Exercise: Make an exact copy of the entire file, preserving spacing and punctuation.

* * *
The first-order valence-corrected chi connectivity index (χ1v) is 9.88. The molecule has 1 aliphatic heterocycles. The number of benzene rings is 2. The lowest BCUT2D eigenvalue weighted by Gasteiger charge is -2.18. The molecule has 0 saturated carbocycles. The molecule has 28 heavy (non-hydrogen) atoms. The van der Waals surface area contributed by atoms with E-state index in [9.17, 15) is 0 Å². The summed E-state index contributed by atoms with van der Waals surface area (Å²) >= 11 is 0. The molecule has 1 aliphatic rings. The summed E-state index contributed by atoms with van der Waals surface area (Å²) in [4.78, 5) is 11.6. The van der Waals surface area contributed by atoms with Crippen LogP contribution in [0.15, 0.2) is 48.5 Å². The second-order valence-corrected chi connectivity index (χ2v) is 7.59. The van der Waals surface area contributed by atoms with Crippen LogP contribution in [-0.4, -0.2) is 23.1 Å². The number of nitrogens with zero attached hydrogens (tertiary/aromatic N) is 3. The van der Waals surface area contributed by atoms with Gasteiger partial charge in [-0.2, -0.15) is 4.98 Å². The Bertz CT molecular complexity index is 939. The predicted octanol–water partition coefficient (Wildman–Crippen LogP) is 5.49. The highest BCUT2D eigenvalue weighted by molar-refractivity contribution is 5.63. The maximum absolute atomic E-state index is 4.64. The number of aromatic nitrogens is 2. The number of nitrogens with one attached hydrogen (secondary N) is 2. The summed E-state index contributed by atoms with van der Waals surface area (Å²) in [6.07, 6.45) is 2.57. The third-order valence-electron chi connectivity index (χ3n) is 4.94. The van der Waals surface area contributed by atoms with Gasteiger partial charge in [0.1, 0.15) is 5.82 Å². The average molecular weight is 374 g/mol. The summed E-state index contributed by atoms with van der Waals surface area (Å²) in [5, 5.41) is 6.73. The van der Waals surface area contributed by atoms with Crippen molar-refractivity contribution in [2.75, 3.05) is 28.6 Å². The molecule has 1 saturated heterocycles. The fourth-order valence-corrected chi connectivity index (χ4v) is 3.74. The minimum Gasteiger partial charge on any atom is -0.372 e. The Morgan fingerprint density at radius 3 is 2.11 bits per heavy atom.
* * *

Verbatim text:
The first-order valence-corrected chi connectivity index (χ1v) is 9.88. The molecule has 1 aliphatic heterocycles. The number of benzene rings is 2. The lowest BCUT2D eigenvalue weighted by Gasteiger charge is -2.18. The molecule has 0 saturated carbocycles. The molecule has 28 heavy (non-hydrogen) atoms. The van der Waals surface area contributed by atoms with E-state index in [9.17, 15) is 0 Å². The summed E-state index contributed by atoms with van der Waals surface area (Å²) >= 11 is 0. The molecule has 1 aliphatic rings. The summed E-state index contributed by atoms with van der Waals surface area (Å²) in [4.78, 5) is 11.6. The van der Waals surface area contributed by atoms with Crippen LogP contribution in [0.15, 0.2) is 48.5 Å². The second-order valence-corrected chi connectivity index (χ2v) is 7.59. The van der Waals surface area contributed by atoms with Crippen LogP contribution in [-0.4, -0.2) is 23.1 Å². The number of nitrogens with zero attached hydrogens (tertiary/aromatic N) is 3. The van der Waals surface area contributed by atoms with Gasteiger partial charge in [-0.2, -0.15) is 4.98 Å². The Bertz CT molecular complexity index is 939. The predicted octanol–water partition coefficient (Wildman–Crippen LogP) is 5.49. The highest BCUT2D eigenvalue weighted by molar-refractivity contribution is 5.63. The maximum absolute atomic E-state index is 4.64. The number of aromatic nitrogens is 2. The number of nitrogens with one attached hydrogen (secondary N) is 2. The summed E-state index contributed by atoms with van der Waals surface area (Å²) in [6.07, 6.45) is 2.57. The third-order valence-electron chi connectivity index (χ3n) is 4.94. The van der Waals surface area contributed by atoms with Gasteiger partial charge in [0.1, 0.15) is 5.82 Å². The average molecular weight is 374 g/mol. The summed E-state index contributed by atoms with van der Waals surface area (Å²) in [5, 5.41) is 6.73. The van der Waals surface area contributed by atoms with Crippen molar-refractivity contribution in [2.75, 3.05) is 28.6 Å². The molecule has 1 saturated heterocycles. The fourth-order valence-corrected chi connectivity index (χ4v) is 3.74. The minimum Gasteiger partial charge on any atom is -0.372 e. The Morgan fingerprint density at radius 3 is 2.11 bits per heavy atom.